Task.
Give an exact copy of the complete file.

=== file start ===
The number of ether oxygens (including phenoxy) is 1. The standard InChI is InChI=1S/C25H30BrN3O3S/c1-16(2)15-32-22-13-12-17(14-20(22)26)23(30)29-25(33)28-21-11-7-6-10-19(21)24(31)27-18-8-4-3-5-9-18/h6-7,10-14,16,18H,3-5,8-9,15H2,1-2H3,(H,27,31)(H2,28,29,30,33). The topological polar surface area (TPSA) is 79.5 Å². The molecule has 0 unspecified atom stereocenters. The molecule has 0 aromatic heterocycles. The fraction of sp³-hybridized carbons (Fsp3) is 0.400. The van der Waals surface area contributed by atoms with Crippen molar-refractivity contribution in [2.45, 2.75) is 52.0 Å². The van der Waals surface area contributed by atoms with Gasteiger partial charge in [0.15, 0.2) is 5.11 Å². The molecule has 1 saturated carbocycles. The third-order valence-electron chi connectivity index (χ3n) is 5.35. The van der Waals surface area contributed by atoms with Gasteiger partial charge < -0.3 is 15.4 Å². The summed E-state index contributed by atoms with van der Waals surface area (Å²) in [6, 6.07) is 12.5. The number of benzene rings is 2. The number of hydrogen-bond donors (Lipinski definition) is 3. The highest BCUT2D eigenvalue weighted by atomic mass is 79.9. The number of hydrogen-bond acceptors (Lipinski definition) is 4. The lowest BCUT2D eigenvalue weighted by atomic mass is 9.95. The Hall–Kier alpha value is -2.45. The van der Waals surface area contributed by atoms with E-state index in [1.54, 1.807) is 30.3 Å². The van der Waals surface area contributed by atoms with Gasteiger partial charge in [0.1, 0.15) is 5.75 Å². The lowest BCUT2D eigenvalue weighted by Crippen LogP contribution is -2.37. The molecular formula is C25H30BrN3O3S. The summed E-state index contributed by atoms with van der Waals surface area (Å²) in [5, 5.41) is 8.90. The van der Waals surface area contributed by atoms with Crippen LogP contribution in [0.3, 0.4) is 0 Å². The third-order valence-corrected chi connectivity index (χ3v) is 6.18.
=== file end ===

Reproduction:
The number of ether oxygens (including phenoxy) is 1. The standard InChI is InChI=1S/C25H30BrN3O3S/c1-16(2)15-32-22-13-12-17(14-20(22)26)23(30)29-25(33)28-21-11-7-6-10-19(21)24(31)27-18-8-4-3-5-9-18/h6-7,10-14,16,18H,3-5,8-9,15H2,1-2H3,(H,27,31)(H2,28,29,30,33). The topological polar surface area (TPSA) is 79.5 Å². The molecule has 0 unspecified atom stereocenters. The molecule has 0 aromatic heterocycles. The fraction of sp³-hybridized carbons (Fsp3) is 0.400. The van der Waals surface area contributed by atoms with Crippen molar-refractivity contribution in [2.45, 2.75) is 52.0 Å². The van der Waals surface area contributed by atoms with Gasteiger partial charge in [0.15, 0.2) is 5.11 Å². The molecule has 1 saturated carbocycles. The third-order valence-electron chi connectivity index (χ3n) is 5.35. The van der Waals surface area contributed by atoms with Gasteiger partial charge < -0.3 is 15.4 Å². The summed E-state index contributed by atoms with van der Waals surface area (Å²) in [6, 6.07) is 12.5. The number of benzene rings is 2. The number of hydrogen-bond donors (Lipinski definition) is 3. The highest BCUT2D eigenvalue weighted by atomic mass is 79.9. The number of hydrogen-bond acceptors (Lipinski definition) is 4. The lowest BCUT2D eigenvalue weighted by atomic mass is 9.95. The Hall–Kier alpha value is -2.45. The van der Waals surface area contributed by atoms with E-state index in [1.54, 1.807) is 30.3 Å². The van der Waals surface area contributed by atoms with Gasteiger partial charge in [0.1, 0.15) is 5.75 Å². The lowest BCUT2D eigenvalue weighted by Crippen LogP contribution is -2.37. The molecular formula is C25H30BrN3O3S. The summed E-state index contributed by atoms with van der Waals surface area (Å²) in [5, 5.41) is 8.90. The van der Waals surface area contributed by atoms with Crippen LogP contribution in [0.3, 0.4) is 0 Å². The third-order valence-corrected chi connectivity index (χ3v) is 6.18.